The album is going to be different from the other albums she has released. ``The album features pop songs.It is all original variety trying to exploit every angle  of Hema’s voice,’’ she describes the album.

'Piya Se Milke Aaye Nain' was the highest selling Female Pop selling Album of 1999  and the highest selling in Dubai while 'Janam Samjha Karo' was the highest selling song in the Indian film industry.

About her  music, she describes it  as something which has a heart. `I won’t describe it as Godly music as it will be misunderstood,  but my voice is  basically  a gift from God, so I call it his Music. I am not very religious but God believing,’ she said. Sardessai, began her foray into singing from early  childhood. ``I used to sing aloud in the verandhas, a  typical feature of Goan houses, where I would disturb the neighbours. They would complain to my parents about the disturbance but yet they appreciated my voice,’’ she recollects. That was a small beginning. The rest as they say is history.

She can sing folk music,rhythm and blues,hip hop, fusion along with Indian classical & western pop with equal elan. So it is no surprise that a lot of newcomers now try to imitate her voice.

``It  takes  years  for people to settle down in this field But for  me  I  get the most pleasure when new singers begin imitating Hema Sardessai. God has made his mark,’’ she says.

(Courtesy: The Gulf Today)

Tiatr: Mirror of Goa
(Editorial in 'Herald')

The Konkani tiatr, a dramatic art form, unique to Goa has flourished and thrived for over a hundred years. Tiatr has been sustained entirely by popular support as it has never been extended any patronage and help either by the Portuguese colonial regime or successive governments in post liberation Goa.

The Kala Academy, which is the premier institution in the State for the promotion of performing art has historically ignored tiatr. The Chairman of the Kala Academy was present on the occasion of a function associated with the tiatr recently for the first time probably because the Chief Minister Francisco Sardinha, an avid tiatr fan was the chief guest. Not just the Kala Academy, but even institutions like the Konkani Academy set up with the primary objective of promoting Konkani language and culture has tended to regard tiatr as a low brew form of popular entertainment rather than a distinct art form. In the highly casteist Goan society, tiatr has been looked down upon as a popular form of entertainment of the lower classes. So much in the so-called elite sections of society tiatr is virtually looked upon as taboo and unsophisticated.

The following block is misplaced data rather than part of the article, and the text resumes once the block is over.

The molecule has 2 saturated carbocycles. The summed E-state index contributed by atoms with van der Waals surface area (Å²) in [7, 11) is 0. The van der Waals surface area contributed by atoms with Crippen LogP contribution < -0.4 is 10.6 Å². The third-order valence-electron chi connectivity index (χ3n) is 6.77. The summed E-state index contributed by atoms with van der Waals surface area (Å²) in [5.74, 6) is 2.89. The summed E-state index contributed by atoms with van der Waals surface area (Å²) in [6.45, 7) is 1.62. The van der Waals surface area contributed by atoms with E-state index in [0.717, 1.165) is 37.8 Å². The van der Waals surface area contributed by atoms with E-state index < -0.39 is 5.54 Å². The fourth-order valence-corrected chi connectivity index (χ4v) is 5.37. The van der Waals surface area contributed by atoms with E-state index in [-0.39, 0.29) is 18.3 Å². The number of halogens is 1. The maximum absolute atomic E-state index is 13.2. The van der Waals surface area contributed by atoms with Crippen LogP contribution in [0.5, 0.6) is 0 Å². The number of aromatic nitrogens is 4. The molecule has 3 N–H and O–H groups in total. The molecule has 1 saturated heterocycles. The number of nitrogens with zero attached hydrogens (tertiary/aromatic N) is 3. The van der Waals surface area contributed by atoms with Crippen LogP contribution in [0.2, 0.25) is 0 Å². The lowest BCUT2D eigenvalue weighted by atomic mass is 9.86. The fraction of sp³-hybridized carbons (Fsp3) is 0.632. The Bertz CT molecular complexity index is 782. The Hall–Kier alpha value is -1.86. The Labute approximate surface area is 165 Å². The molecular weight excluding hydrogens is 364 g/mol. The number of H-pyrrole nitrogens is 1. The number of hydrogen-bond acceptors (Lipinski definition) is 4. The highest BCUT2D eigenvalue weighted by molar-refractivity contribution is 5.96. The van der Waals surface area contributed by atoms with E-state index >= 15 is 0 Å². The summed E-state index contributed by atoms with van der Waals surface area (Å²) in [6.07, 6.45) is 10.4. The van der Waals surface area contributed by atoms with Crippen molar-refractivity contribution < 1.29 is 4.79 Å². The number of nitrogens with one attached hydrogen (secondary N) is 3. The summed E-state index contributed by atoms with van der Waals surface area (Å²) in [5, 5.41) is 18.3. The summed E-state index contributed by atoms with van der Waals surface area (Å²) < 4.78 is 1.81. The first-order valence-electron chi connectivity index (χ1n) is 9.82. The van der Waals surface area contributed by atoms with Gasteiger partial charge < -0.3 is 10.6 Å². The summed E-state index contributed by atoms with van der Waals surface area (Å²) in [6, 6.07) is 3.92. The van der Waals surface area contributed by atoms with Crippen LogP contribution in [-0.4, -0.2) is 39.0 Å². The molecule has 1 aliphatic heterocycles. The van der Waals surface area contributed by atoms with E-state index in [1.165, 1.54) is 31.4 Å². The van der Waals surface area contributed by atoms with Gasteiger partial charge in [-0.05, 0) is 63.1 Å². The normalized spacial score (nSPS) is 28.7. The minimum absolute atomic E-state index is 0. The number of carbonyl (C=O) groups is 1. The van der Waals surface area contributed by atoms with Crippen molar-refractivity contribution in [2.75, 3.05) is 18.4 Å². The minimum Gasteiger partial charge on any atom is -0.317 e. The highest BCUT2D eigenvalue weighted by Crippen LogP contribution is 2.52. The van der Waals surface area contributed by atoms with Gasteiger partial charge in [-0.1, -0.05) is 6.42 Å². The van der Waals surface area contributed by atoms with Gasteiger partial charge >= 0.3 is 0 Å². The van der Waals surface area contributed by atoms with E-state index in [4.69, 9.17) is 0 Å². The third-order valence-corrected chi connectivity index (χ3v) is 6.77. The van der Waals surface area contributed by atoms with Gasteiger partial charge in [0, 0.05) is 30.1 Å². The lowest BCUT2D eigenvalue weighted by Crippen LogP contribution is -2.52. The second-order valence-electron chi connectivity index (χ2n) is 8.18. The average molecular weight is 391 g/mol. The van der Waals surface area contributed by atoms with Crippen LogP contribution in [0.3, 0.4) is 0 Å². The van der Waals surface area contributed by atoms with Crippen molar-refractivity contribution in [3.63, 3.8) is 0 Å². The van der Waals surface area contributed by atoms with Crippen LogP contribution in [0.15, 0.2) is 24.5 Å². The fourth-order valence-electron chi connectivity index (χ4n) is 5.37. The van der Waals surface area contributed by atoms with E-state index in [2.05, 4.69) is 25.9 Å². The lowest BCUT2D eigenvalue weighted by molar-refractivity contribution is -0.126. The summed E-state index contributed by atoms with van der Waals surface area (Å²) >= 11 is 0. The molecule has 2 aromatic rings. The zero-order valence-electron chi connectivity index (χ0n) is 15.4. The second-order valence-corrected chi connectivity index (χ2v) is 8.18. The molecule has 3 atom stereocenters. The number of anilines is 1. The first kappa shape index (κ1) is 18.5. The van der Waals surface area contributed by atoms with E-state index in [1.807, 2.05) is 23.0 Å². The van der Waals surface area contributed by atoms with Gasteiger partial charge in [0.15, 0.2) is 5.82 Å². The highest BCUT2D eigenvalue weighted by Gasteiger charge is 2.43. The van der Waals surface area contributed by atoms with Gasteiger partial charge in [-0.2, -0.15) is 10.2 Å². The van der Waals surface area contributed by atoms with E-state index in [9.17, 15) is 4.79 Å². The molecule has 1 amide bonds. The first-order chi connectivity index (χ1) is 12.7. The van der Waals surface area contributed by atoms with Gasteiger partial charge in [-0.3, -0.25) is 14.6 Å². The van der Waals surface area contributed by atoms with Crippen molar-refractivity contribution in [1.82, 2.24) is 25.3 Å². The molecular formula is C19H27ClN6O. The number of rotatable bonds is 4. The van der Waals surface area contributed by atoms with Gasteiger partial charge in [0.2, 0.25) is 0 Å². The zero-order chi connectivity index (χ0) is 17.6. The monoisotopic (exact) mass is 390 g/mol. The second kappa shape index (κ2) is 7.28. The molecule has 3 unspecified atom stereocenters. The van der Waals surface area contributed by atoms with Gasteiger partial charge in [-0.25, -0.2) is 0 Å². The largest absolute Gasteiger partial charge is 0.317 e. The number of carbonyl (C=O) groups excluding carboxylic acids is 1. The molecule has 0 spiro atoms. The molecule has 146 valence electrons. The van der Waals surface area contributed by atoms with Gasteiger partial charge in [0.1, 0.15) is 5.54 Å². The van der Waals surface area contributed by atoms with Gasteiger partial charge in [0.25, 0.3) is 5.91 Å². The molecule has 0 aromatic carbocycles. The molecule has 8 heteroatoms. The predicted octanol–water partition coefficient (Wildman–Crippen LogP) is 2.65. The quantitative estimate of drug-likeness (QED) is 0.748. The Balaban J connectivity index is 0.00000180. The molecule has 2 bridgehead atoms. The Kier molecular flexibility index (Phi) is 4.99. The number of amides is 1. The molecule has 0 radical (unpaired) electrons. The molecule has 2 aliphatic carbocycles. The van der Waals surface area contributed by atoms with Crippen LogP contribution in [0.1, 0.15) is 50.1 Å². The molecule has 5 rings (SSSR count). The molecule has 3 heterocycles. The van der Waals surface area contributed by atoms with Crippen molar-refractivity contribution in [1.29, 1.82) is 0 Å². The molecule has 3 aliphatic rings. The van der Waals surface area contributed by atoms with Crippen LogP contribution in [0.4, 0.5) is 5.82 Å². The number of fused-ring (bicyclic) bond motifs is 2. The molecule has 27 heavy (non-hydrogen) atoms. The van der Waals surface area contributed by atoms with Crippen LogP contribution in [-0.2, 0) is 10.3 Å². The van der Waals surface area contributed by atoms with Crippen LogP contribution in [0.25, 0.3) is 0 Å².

But this disdainful and patronising attitude has not affected the mass support to tiatr, which has made it commercially sustainable. Tiatr shows are invariably housefull particularly when a new tiatr is launched. Tiatrist have achieved a high degree of professionalism in recent years with elaborate sets, lighting and other technical aspects. But the success of the tiatr is mainly due to the fact that the themes chosen are topical and contemporary. What distinguishes the tiatr from other dramatic forms, is the songs on topical, burning, controversial issues that are interspersed through the performance. These musical interludes which are very satirical are independent of the main theme of the play. The songs are irreverent and gently or at times even savagely poke fun at the government. We recall that a long time ago when there were no Sulabh Sauchalayas along the Mandovi river, the government came out with an order threatening anyone who irrigated the Mandovi river side with harsh punishment.

In a tiatr we attended, soon after, the super comedian Jacinto Vaz was seen carrying a bottle explaining to the audience that it did not contain feni but was being carried as there were not urinals along the river front and he did not want to attract the wrath of the authorities. Call it crude or populist or low brew but the fact remains that the message is communicated most effectively in the medium that the masses can understand. Konkani tiatrist have been unsparing of public authorities and have consistently exposed their follies and subjected them mercilessly to ridicule. While tiatr has always relied a great deal on satire, it has most of the time been clean, good fun and there is almost never any malice. Tiatrist have always demonstrated a very high degree of social awareness. Most of the themes of tiatr are concerned with social problems confronting the people. Tiatrs have focused on the drug problem, alchoholism, the false sense of values of Goans who strike it rich in the Gulf, the fall in values that lead to the neglect of parents, the problems of inter-caste marriage and the like.

There is a very healthy sense of irrevenance in the themes and the dialogues in tiatr and the high and mighty including ministers and even priests. Initially the tiatr as a dramatic form was the exclusive preserve of the Christian community. But in the last two decades, several members of the majority community have written and staged tiatrs. Tiatrist have come from all sections of society. The former speaker and the Member of the Legislative Assembly from Calangute is a very eminent and successful tiatrist, who has won the first prize in the annual tiatr competition. Several priests, notably Fr. Freddie D’costa, editor  of the Roman Konkani magazine Gulab have written and staged tiatrs. Besides the regular commercial shows, tiatrs are invariably held to commemorate every church and chapel feast in the State. Though a popular entertainment form, tiatrs have always catered to the family. Though the dialogue can be very earthy it has none of bawdiness of the Marathi tamasha, which it resembles in many ways.